Description of a Broadway Jane Jacobs Walk, led by Eric Bradner, a member of the Sacramento Old City Cemetery Committee.
The walk, titled Broadway: From the Boneyard to the Tap House, was part of the Sacramento Jane Jacobs Walk Series.
Who was Jane Jacobs?
Jane Jacobs (1916-2006) was the author of The Death and Life of Great American Cities (1961), a pioneering work that called for active sidewalks, mixed use, and adaptive reuse of old buildings. In her book, the author and activist was highly critical (to put it mildly) of the urban planning policy of many cities in the 1950s. During this time, and into the 1960s, numerous downtowns were destroyed in the name of urban renewal.
SacramentoRevealed.com – All Things Sacramento (from a personal perspective)
In short, Sacramento was one such city. For example, the diverse ethnic neighborhoods razed to build Capitol Mall, and the building of a highway that cut off the Old Sacramento Waterfront from the rest of the city.
What are Jane Jacobs Walks?
Jane Jacobs Walks are held nationwide during the month of May. The free volunteer-led walks, part urban planning lesson and part local history tour, are organized by interested local individuals and organizations.
Broadway: From the Boneyard to the Tap House Walk
On a recent Saturday afternoon, I met up with a group of approximately 15 for a Jane Jacob Walk on Broadway. The group met at the Old City Cemetery at Broadway and 10th Street.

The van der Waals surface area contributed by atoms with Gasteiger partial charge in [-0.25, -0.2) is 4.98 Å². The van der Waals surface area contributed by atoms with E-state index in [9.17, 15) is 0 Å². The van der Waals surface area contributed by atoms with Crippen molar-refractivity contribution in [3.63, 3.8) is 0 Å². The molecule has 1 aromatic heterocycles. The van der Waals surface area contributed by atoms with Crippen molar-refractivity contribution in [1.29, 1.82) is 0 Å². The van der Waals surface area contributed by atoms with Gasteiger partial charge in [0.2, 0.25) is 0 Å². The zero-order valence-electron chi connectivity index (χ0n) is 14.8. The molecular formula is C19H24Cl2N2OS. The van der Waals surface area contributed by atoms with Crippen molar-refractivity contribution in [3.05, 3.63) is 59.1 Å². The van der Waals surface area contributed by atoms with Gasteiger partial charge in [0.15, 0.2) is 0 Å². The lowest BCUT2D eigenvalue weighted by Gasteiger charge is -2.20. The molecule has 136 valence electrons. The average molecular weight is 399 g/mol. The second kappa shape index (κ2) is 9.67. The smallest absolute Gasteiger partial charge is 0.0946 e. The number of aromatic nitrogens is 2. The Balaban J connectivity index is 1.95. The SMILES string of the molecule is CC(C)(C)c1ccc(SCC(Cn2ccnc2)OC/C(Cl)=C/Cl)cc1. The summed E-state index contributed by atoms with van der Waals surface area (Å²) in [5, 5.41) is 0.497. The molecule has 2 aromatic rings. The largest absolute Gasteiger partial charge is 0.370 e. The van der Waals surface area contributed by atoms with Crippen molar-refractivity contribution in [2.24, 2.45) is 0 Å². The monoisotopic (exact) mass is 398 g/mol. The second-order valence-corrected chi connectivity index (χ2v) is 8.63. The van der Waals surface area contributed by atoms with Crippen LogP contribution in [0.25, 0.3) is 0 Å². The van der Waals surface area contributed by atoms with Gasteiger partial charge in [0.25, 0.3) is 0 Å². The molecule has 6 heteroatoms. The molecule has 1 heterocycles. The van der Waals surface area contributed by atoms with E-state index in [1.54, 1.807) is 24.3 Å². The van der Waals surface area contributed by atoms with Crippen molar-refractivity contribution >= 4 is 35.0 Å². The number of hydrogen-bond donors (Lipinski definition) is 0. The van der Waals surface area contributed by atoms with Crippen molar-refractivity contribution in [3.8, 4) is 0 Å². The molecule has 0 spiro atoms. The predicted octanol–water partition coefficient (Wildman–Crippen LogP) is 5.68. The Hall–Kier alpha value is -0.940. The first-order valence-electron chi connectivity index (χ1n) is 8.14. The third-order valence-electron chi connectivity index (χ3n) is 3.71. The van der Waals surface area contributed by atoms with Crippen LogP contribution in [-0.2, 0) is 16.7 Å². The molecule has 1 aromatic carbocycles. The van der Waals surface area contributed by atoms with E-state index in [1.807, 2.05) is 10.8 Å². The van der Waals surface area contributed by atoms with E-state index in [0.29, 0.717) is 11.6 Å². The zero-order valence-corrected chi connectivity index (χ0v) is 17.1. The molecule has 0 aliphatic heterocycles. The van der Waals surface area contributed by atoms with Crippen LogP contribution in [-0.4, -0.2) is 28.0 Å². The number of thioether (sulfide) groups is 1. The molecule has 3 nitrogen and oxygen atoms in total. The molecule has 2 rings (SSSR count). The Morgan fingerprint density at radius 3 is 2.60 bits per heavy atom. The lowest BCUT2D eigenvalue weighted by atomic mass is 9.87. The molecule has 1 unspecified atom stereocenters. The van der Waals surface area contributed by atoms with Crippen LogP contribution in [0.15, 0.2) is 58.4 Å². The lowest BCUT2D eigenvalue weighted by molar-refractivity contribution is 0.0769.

Before we actually started walking Eric Bradner, the leader of the walk, shared information about the Old City Cemetery and some of its inhabitants. He also explained what the area in the vicinity of the cemetery was like back in the day and before Y Street was renamed Broadway.
We made numerous stops on our way walking towards the New Helvetia Brewing Company, the end of the tour.
Eric had done his homework, and at certain stops he even showed us pictures of the original building that had occupied a specific lot and told us a bit about its owner.
Edmonds Field/Sacramento Solons
At the Target parking lot (Broadway and Riverside Blvd.) we stopped to learn about the Sacramento Solons and Edmonds Field (1910-1960). Something I had not been aware of – there is a plaque in the parking lot at the site of what had been the Edmonds Field home plate!
The plaque reads:
This was the site of home plate at Edmond’s Field, home of the Pacific Coast League’s Sacramento Solons baseball team for fifty years. More than 4,200 games were played here over those years and Solons fans set several PCL attendance records. The Solons won the pennant in 1942. Their fans were some of the best in all of baseball.
Dedicated July 26, 1998
Sponsored by Play Ball! Sacramento
See related blog post for additional information on the Sacramento Solons and Edmonds Field: Sampino’s Kitchen @ Joe Marty’s
Broadway That Was
As we slowly walked down Broadway, Eric discussed the previous uses of many of the buildings. As one might expect, many of the buildings had turned over numerous times over the past few decades. Among the businesses now closed with which I was familiar were Melarkey’s Place and Broadway Bait, Rod and Gun, both of which I had patronized.